The Warden War

The Warden War
Title: The Warden War
Published: January 7, 2014
Prince Donald’s father, King Leonard of Westgrove, has been told that the neighboring kingdom of Gotrox has discovered a magical means to animate a mysterious and gigantic ancient stone warrior, the Warden of Mystic Defiance, which it plans to use it to spearhead an invasion of his country. Donald is convinced this is a hoax carefully crafted by his father’s chief adviser to bring about a war to gain control of Gotroxian resources. Donald is determined to thwart him. It will not be easy. Chief Adviser Horace Barter has resources, connections, influence, and the almost unquestioned trust of the king. Donald, sadly, has none of these. What the young prince does have is a nominal position with the diplomatic team being sent to Gotrox and the companionship of a few rather unique friends including a pair of 15,000-year-old androids, one of which is a dog–or a reasonable facsimile thereof.


Books in this series:
Disturbing Clockwork
Amy’s Pendant
The Warden Threat
An Android Dog’s Tale
Awesome Allshorts: Last Days, Lost Ways
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1 Reviews

  1. Review by Tahlia Newland.

    November 2, 2012

    The Warden War is the second book in a series about Prince Donald of Wesgrove, a naive young man with a desire to be a hero who steadily grows up as the two books progress. The first book, The Warden Threat, was a good story, but this is even better. The writing is stronger, the story tighter and its light-hearted approach does not detract from the drama. This is quite simply an excellent story that, although it doesn’t take itself too seriously, makes important observations on the nature of humanity and the dangers of trusting someone with the power to manipulate the information received by those in power.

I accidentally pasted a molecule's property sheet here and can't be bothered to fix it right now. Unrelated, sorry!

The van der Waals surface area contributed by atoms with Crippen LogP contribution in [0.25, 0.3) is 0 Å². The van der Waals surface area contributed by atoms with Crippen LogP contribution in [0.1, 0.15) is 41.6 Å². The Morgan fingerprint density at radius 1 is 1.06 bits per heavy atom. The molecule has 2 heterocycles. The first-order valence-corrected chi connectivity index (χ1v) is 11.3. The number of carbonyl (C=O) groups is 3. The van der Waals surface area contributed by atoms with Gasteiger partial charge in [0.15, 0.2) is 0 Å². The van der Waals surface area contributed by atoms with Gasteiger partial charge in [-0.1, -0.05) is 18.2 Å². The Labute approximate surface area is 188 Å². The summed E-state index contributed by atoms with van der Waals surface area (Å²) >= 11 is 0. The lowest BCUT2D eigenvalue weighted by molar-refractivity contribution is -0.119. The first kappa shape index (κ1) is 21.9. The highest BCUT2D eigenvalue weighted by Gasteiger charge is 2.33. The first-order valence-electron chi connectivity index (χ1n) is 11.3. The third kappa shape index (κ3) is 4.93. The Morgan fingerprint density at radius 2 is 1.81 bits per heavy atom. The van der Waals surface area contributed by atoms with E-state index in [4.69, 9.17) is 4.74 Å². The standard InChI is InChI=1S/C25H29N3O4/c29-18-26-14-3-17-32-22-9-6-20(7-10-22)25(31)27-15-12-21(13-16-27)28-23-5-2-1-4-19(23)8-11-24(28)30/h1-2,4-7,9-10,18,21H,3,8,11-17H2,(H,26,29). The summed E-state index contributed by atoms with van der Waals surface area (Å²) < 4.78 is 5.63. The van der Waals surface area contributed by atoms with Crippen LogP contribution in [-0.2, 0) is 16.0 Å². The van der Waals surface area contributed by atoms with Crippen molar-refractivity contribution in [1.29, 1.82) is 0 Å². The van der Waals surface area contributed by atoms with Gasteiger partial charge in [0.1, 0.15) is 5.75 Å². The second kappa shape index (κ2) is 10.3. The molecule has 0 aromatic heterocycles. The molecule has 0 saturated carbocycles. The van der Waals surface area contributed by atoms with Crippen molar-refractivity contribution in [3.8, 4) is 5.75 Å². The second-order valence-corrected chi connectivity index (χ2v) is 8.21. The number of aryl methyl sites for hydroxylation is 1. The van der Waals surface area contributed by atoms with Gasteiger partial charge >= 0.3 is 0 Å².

The addition of the androids—their true nature unknown to Donald and his friends—creates an unusual mix of ancient fantasy and science fiction, and provides ample opportunity for amusing banter when, unnoticed by the others, the androids speak ‘mentally’ to each other.

    Morrese’s writing style is simple and effective, giving us clear descriptions without anything extraneous. The plot interesting, well paced and sometimes surprising. Although we don’t go as deeply into some of the supporting characters in this book, their characters have been well established previously. The focus in this book is more on the android Nash and Prince Donald himself. Perhaps the most noteworthy aspect of the book is how well Donald’s character is developed. He doesn’t just grow up; he earns his father’s respect step by step and by the end shows all the qualities of a selfless hero without a hint of artifice.

    On the surface, this is just a light, entertaining read, but underneath is the solid ground of an insightful comment on the machinations of politics and human nature. I think it’s a particularly excellent read for teenage boys.

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